Just a few months after Brussels' decision to ban high-powered vacuum cleaners, the EU has come up with another bright energy-saving idea. This time, the target of the EU's drive for energy efficiency is big-screen TVs.
New TV standards which could come into effect as soon as June 2016 would cap the amount of energy the mammoth entertainment devices can use. But massive TVs might not be the only household items affected.
Computer monitors will also come within the scope of the energy regulation, and the example of caps on energy use for big TVs could pave the way for new energy regulations for kettles, toasters, hairdryers and a host of other household appliances.
The regulations will force manufacturers to provide and "end-of-life report" for products, instructing consumers how to disassemble and recycle their old TVs.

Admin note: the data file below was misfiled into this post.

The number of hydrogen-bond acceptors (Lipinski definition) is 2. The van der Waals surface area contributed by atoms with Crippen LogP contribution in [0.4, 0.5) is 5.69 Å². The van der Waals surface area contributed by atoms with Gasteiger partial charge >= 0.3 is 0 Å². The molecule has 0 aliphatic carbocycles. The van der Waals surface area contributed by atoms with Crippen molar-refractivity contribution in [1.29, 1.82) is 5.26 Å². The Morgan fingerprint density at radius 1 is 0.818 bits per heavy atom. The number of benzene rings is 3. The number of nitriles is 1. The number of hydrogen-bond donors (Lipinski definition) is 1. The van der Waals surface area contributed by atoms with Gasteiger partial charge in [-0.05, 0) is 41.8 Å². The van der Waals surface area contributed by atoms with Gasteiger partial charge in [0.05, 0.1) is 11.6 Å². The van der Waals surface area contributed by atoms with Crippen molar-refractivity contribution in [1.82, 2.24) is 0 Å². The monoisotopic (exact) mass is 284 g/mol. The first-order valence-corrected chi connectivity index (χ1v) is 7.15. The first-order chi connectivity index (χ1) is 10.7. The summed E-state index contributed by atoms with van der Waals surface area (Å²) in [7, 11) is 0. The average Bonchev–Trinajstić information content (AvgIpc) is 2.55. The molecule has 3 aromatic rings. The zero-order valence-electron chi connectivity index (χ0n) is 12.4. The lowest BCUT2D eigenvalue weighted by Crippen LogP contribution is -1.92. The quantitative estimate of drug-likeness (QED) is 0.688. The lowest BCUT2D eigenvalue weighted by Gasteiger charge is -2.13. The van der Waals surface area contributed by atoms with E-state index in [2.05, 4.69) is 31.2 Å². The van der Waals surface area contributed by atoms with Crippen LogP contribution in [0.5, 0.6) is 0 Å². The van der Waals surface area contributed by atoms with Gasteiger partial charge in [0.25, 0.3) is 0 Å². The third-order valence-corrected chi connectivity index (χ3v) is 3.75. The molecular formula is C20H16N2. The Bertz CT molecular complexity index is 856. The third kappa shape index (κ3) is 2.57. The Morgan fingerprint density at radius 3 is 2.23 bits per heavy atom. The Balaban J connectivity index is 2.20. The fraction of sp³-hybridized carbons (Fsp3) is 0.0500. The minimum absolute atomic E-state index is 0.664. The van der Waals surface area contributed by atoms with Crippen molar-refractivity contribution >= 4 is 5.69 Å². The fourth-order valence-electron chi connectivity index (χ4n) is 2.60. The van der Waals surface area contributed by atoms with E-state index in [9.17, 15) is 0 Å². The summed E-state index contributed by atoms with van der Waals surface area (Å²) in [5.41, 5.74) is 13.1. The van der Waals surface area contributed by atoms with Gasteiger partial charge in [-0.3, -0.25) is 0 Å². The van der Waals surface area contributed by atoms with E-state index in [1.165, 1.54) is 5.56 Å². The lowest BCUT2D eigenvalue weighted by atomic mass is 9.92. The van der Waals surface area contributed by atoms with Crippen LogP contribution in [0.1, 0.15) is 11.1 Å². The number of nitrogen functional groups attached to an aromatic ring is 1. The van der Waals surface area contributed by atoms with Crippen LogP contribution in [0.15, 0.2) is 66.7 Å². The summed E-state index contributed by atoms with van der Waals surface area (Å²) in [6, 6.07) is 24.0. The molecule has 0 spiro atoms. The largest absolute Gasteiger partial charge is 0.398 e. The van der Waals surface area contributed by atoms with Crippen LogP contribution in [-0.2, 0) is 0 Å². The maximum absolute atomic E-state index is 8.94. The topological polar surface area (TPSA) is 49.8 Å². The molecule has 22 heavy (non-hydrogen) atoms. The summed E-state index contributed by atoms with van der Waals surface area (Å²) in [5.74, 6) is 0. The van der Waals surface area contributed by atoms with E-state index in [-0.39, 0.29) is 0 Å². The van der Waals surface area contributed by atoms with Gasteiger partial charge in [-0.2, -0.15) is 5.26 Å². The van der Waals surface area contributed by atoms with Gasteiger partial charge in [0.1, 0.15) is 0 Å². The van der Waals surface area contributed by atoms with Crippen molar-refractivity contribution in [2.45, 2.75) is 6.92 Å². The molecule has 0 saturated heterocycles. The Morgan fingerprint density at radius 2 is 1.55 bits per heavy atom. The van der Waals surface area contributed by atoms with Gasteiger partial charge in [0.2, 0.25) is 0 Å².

Stephane Arditi, the European Environmental Bureau‘s (EEB) products manager, commented on the proposals:
We are very happy that this revision is at last being discussed and expect that the final decision will now be taken very quickly.
We particularly welcome the fact it will be more demanding for bigger screens to reach the energy efficiency level and the highest-classes on energy labels.
However, Arditi fears other popular domestic appliances could be removed from the requirements to avoid controversy. The regulations will allegedly cut Europe’s yearly terrawatt hours of electricity use by 42 per cent.
The savings potential is... estimated at 32 TWh electricity (by 2020), 12 Mt (million tonnes) CO2 equivalent and €8bn in lowering the consumer energy bill. The savings potential in 2030 was estimated to reach 35 Twh, 13 Mt CO2 equivalent and almost €13bn.
The regulation will not apply to smart boards or projectors. In September the EU, much to the chagrin of British households, banned hoovers with power of more than 1,600 watts. The average European vacuum cleaner was 1,800 watts.